Track renovation could help local high schools

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RENO, Nev. (KOLO) It's a dirty job. Crews are tearing up the warning track at Greater Nevada Field.

"We opened up in 2009. This is the first time we're tearing it out, so it's old dirt now and it's time for an upgrade," says Jackson Gaskins, Communications Manager for the Reno Aces and Reno 1868 FC.

It will be quite an upgrade. Crews are replacing the old dirt with higher quality gravel that will improve draining. Gaskins says next season, when it rains before or during games, fans won't have to wait as long as they've had in the past for the material in the track to dry out. That's something that was a problem and caused some delays last season.

"It was one of the wettest seasons in Northern Nevada and it was tough," says Gaskins. "We had a lot of games where it would rain or snow."

The warning track isn't just any track. Outfielders depend on feeling its texture under their feet when making plays so they know how close they are to the wall, to avoid running into it.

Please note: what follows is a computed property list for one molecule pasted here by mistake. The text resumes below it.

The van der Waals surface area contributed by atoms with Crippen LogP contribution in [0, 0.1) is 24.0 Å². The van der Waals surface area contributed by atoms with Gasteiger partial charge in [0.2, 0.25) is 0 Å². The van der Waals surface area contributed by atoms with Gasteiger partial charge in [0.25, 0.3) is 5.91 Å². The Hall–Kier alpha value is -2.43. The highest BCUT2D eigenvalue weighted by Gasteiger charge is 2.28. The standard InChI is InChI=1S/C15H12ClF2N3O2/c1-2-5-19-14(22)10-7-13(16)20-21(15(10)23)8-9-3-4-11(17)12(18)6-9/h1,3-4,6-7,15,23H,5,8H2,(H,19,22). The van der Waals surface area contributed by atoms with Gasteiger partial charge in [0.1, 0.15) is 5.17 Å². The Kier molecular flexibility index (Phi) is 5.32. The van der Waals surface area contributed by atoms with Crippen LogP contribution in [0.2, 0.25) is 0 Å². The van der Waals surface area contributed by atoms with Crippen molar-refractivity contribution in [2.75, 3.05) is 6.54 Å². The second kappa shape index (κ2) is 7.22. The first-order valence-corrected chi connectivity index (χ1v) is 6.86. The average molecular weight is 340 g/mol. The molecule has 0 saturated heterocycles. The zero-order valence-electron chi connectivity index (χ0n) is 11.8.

"It's a huge deal," says Gaskins. "It comes down to player safety and making sure our players are confident in their footing. We don't want anyone to hurt themselves at all. They're one step away from the big leagues and potentially achieving their lifelong dream and we want to aid in that process, not hinder it."

But the dirt that's being hauled away isn't bad.

"This is a great material, it's just in a wrong setting," says Joe Hill, Operations Manager for Greater Nevada Field. In fact, Hill says the current dirt is better used in an infield and that's exactly what local high schools may be able to do with it. Hill says the dirt will be donated to a handful of local high schools in the Washoe County School District, where it can be used by younger athletes.

"We're giving it away," says Hill "We don't want anything for it. We just want it to go to a good home. This material is a little pricey, so they're getting a good product."

The track renovation started more than a week ago and should be done by the end of this week. While fans may hardly notice a difference in the way the track looks, once it's time to play ball, players will feel the difference. And the field should be more prepared for what could be another very wet season.